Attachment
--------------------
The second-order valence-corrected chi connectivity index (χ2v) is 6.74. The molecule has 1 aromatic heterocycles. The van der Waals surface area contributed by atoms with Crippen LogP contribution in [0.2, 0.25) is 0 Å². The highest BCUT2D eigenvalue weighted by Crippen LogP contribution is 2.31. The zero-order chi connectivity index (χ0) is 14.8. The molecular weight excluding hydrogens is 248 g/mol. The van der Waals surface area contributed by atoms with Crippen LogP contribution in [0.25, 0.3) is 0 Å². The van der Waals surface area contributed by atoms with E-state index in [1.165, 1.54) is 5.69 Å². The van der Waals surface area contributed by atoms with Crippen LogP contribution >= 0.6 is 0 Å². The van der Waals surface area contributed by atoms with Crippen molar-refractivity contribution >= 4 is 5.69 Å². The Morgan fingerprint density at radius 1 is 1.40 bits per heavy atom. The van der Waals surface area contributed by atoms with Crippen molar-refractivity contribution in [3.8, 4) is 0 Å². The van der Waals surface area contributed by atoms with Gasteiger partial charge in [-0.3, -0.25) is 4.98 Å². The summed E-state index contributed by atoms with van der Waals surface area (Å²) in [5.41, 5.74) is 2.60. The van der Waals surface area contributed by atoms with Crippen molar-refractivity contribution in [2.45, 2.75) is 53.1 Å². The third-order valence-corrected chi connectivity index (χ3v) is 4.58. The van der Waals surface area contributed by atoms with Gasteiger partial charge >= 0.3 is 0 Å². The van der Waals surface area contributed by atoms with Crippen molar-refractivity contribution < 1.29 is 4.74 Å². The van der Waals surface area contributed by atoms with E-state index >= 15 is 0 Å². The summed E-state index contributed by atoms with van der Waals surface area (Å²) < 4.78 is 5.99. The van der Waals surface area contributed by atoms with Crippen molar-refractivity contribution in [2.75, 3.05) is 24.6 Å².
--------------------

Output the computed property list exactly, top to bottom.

The second-order valence-corrected chi connectivity index (χ2v) is 6.74. The molecule has 1 aromatic heterocycles. The van der Waals surface area contributed by atoms with Crippen LogP contribution in [0.2, 0.25) is 0 Å². The highest BCUT2D eigenvalue weighted by Crippen LogP contribution is 2.31. The zero-order chi connectivity index (χ0) is 14.8. The molecular weight excluding hydrogens is 248 g/mol. The van der Waals surface area contributed by atoms with Crippen LogP contribution in [0.25, 0.3) is 0 Å². The van der Waals surface area contributed by atoms with E-state index in [1.165, 1.54) is 5.69 Å². The van der Waals surface area contributed by atoms with Crippen LogP contribution >= 0.6 is 0 Å². The van der Waals surface area contributed by atoms with Crippen molar-refractivity contribution >= 4 is 5.69 Å². The Morgan fingerprint density at radius 1 is 1.40 bits per heavy atom. The van der Waals surface area contributed by atoms with Crippen molar-refractivity contribution in [3.8, 4) is 0 Å². The van der Waals surface area contributed by atoms with Gasteiger partial charge in [-0.3, -0.25) is 4.98 Å². The summed E-state index contributed by atoms with van der Waals surface area (Å²) in [5.41, 5.74) is 2.60. The van der Waals surface area contributed by atoms with Crippen molar-refractivity contribution in [2.45, 2.75) is 53.1 Å². The third-order valence-corrected chi connectivity index (χ3v) is 4.58. The van der Waals surface area contributed by atoms with Gasteiger partial charge >= 0.3 is 0 Å². The van der Waals surface area contributed by atoms with Crippen molar-refractivity contribution < 1.29 is 4.74 Å². The van der Waals surface area contributed by atoms with E-state index >= 15 is 0 Å². The summed E-state index contributed by atoms with van der Waals surface area (Å²) < 4.78 is 5.99. The van der Waals surface area contributed by atoms with Crippen molar-refractivity contribution in [2.75, 3.05) is 24.6 Å².